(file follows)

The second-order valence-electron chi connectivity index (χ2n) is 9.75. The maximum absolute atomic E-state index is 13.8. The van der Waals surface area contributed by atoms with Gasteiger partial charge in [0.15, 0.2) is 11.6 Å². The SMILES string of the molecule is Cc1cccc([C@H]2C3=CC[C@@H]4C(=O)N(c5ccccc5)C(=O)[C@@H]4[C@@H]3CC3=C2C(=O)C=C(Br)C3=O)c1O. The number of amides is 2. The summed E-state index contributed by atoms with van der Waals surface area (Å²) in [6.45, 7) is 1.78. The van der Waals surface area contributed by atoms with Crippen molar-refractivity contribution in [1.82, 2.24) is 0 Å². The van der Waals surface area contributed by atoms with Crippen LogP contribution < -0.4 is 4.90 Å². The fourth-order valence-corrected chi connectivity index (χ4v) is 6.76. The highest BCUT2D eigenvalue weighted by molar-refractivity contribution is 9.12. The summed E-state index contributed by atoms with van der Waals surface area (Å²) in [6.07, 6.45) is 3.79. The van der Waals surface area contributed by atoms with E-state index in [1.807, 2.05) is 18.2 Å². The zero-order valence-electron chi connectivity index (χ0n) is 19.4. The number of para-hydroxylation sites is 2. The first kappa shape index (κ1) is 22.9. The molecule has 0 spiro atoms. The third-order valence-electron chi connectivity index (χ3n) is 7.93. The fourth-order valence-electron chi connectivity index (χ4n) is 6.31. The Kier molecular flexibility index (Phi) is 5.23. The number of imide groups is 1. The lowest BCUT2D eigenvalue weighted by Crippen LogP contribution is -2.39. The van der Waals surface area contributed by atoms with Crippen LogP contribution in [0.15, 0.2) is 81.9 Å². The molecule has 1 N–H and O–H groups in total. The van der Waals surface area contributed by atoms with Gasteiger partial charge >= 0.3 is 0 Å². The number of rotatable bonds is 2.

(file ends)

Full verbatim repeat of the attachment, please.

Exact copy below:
The second-order valence-electron chi connectivity index (χ2n) is 9.75. The maximum absolute atomic E-state index is 13.8. The van der Waals surface area contributed by atoms with Gasteiger partial charge in [0.15, 0.2) is 11.6 Å². The SMILES string of the molecule is Cc1cccc([C@H]2C3=CC[C@@H]4C(=O)N(c5ccccc5)C(=O)[C@@H]4[C@@H]3CC3=C2C(=O)C=C(Br)C3=O)c1O. The number of amides is 2. The summed E-state index contributed by atoms with van der Waals surface area (Å²) in [6.45, 7) is 1.78. The van der Waals surface area contributed by atoms with Crippen molar-refractivity contribution in [1.82, 2.24) is 0 Å². The van der Waals surface area contributed by atoms with Crippen LogP contribution < -0.4 is 4.90 Å². The fourth-order valence-corrected chi connectivity index (χ4v) is 6.76. The highest BCUT2D eigenvalue weighted by molar-refractivity contribution is 9.12. The summed E-state index contributed by atoms with van der Waals surface area (Å²) in [6.07, 6.45) is 3.79. The van der Waals surface area contributed by atoms with E-state index in [1.807, 2.05) is 18.2 Å². The zero-order valence-electron chi connectivity index (χ0n) is 19.4. The number of para-hydroxylation sites is 2. The first kappa shape index (κ1) is 22.9. The molecule has 0 spiro atoms. The third-order valence-electron chi connectivity index (χ3n) is 7.93. The fourth-order valence-electron chi connectivity index (χ4n) is 6.31. The Kier molecular flexibility index (Phi) is 5.23. The number of imide groups is 1. The lowest BCUT2D eigenvalue weighted by Crippen LogP contribution is -2.39. The van der Waals surface area contributed by atoms with Crippen LogP contribution in [0.15, 0.2) is 81.9 Å². The molecule has 1 N–H and O–H groups in total. The van der Waals surface area contributed by atoms with Gasteiger partial charge >= 0.3 is 0 Å². The number of rotatable bonds is 2.